Who do you regard as your mentor?
Jane Lloyd set up with the Women of Ngaanyatjarra Pitjantjatjarra Yankunytjatjarra Women’s Council, the first domestic violence service of its type 20 years ago. I was fortunate to work with her when I first moved from Melbourne to Central Australia. She taught me about focus, tenacity and vigilance. She is endlessly generous with her knowledge, extraordinary intellect and support.
What personal attributes have you used to overcome adversity in your life?
Stubbornness is under-rated.
If you could make one change to women’s lives, what would it be and why?
Gender equity in all aspects of our lives, but particularly in our relationships. Relationships should make us bigger, better version of ourselves. Domestic violence occurs when one partner thinks they have the right to be in control, that they are entitled to dominate the relationship. I would want women to walk away the first time their partner makes a comment that puts them down, tells them not to do something, or makes them feel smaller. A true partnership is based on equality. If a relationship is over, it is over. We should then be able to leave that relationship in a way that is safe, allows positive co-parenting and for each party to move on with their life.
What is the hardest part of your job?
There is a feeling when you hear that a woman has died in our community that is hard to describe. I also have found when women I employ have been put in harm’s way because of their work a major challenge. The responsibility of what we do is heavier on those days.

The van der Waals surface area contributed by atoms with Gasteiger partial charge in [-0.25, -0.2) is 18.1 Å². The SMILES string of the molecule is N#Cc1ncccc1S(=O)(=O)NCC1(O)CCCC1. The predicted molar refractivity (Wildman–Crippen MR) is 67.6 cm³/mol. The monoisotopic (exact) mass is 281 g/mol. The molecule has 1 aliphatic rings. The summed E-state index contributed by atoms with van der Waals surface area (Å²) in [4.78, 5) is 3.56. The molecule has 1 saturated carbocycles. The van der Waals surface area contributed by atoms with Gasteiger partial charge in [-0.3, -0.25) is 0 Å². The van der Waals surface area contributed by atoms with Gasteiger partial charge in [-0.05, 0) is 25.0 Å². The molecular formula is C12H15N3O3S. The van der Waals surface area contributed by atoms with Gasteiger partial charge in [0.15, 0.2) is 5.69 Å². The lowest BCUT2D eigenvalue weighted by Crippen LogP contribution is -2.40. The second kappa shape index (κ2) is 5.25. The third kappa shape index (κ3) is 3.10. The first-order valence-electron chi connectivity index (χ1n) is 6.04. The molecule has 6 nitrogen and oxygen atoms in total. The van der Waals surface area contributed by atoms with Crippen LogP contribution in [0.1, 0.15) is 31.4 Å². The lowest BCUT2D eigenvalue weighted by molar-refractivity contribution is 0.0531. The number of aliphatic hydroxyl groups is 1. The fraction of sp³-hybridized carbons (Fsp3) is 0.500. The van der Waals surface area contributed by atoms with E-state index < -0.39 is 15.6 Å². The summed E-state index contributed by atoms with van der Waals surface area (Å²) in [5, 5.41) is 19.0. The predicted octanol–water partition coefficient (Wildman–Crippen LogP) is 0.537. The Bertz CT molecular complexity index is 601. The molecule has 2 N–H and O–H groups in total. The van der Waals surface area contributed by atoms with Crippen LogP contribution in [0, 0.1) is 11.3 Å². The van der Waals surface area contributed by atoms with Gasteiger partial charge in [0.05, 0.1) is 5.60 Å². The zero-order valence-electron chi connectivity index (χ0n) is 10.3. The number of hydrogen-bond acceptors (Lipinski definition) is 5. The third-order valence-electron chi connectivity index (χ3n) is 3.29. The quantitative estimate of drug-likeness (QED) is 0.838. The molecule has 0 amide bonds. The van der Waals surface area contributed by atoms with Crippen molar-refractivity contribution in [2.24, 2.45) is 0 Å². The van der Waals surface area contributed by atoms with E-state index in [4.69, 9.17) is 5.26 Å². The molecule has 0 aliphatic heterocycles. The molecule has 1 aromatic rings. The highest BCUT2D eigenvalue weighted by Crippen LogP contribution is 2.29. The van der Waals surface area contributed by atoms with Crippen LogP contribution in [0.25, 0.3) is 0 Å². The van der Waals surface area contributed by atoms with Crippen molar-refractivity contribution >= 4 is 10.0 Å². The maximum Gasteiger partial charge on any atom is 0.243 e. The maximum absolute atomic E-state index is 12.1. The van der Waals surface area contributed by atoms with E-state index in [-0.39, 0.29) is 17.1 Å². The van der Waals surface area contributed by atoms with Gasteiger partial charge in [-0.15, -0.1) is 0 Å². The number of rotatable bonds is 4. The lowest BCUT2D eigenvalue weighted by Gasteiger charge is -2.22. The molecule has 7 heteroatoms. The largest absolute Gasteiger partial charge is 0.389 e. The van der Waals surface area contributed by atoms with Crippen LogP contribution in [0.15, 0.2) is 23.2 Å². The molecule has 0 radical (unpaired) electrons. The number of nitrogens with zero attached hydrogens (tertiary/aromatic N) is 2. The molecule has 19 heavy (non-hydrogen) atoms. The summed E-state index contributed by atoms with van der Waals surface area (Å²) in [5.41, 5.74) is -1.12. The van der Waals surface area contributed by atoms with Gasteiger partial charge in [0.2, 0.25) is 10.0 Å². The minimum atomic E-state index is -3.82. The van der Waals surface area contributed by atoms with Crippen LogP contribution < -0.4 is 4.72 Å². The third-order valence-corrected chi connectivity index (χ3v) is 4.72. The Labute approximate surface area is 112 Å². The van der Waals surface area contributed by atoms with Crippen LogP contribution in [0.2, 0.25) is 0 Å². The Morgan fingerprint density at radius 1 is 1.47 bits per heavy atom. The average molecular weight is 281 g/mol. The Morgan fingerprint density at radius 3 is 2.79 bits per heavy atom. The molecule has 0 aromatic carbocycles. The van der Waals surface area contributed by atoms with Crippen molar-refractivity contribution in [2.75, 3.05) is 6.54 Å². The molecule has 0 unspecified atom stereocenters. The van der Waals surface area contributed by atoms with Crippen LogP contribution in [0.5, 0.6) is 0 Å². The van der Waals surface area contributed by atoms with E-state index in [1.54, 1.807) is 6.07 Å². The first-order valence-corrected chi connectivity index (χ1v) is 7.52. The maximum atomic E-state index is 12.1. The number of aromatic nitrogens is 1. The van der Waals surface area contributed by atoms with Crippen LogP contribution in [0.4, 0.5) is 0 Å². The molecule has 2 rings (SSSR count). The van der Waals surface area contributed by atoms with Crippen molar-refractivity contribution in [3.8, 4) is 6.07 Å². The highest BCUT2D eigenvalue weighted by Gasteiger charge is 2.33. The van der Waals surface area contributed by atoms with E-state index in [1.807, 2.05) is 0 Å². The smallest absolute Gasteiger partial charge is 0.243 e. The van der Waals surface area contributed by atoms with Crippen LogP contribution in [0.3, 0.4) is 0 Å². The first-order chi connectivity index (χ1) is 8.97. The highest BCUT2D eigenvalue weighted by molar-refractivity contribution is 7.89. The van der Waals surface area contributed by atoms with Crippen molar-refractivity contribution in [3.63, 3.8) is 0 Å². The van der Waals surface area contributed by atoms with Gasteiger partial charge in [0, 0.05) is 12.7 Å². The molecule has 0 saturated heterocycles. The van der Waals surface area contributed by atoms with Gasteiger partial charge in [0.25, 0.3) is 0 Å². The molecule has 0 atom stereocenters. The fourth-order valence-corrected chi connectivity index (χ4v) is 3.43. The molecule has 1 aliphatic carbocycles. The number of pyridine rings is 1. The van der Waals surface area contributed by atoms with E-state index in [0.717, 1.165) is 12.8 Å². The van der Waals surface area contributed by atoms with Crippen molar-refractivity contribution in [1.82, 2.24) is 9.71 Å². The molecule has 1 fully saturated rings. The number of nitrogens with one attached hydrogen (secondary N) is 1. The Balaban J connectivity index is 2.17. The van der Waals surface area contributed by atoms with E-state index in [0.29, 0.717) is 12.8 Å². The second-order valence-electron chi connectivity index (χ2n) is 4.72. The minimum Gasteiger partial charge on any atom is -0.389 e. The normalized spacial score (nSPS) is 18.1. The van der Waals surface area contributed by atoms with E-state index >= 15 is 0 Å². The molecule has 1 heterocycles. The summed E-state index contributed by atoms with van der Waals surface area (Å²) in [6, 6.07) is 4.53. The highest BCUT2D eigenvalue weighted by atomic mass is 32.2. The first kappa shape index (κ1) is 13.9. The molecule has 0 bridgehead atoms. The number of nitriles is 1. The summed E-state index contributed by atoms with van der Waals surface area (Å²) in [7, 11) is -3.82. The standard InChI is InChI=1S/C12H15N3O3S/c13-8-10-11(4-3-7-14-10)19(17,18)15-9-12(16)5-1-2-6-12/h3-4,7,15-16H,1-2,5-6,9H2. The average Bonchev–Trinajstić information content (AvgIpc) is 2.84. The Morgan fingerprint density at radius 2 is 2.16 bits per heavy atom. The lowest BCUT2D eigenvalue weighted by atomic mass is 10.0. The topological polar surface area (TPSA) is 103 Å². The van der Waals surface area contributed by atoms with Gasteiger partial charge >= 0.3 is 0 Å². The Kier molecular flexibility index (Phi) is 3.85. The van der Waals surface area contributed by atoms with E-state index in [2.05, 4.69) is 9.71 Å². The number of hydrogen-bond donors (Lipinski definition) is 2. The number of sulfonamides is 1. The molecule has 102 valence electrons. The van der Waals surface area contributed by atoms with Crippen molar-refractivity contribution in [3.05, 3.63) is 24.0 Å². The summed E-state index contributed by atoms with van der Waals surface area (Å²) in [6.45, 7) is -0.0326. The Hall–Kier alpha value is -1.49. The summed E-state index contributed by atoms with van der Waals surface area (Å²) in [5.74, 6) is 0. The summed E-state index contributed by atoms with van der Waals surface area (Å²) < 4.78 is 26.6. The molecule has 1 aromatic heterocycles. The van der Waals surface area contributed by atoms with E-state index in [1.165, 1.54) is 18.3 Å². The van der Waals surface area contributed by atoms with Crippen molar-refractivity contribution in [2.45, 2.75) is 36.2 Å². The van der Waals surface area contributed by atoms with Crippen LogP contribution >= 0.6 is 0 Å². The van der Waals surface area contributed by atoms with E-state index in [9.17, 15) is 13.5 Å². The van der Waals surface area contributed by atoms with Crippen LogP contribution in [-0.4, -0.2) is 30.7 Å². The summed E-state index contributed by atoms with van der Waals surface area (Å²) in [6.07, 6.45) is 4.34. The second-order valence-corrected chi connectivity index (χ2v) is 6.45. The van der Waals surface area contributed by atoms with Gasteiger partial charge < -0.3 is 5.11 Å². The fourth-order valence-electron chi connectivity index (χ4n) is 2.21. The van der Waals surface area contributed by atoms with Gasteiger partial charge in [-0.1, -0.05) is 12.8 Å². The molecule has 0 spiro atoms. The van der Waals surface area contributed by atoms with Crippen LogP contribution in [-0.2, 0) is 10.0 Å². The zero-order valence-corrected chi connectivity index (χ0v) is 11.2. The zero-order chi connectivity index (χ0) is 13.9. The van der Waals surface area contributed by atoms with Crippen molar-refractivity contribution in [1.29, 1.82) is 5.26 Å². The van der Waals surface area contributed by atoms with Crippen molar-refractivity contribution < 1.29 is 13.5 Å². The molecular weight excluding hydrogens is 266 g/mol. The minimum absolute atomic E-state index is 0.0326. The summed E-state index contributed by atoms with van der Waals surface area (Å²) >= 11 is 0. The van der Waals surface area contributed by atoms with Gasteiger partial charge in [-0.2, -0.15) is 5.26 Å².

What advice would you give to someone aspiring to success in your field?
Working in community services is complex because people’s lives are messy. We are often working with people at the worst time of their lives. However you must remember the people who use the service are the experts in their own lives. Listen to them. Believe what they tell you. Then act on it.
It sounds so ridiculously simple but it is so easy to get pulled away from your core purpose by what the funding body want, by what other services want, or by what is the popular theory of the moment. If you’re vigilant about keeping your goals focused on the person who needs the service to be the best service it can be, your job becomes clearer.
About Alice Springs Women’s Shelter (ASWS)
ASWS is the only specialist domestic violence support service and women’s shelter in Central Australia. ASWS provides services to women from WA, SA and NT, as well the Western Queensland border region, a 500,000+ square kilometre catchment.
ASWS provides a 24-hour crisis response, emergency accommodation, transitional accommodation, counselling, outreach support, remote community services and support for women at the Alice Springs Court.
Under Dale’s leadership the number of women and children supported by ASWS grew from almost 400 to more than 1500 in the past year. Dale attributes this increase not to escalating rates of violence but rather community knowledge about the support available.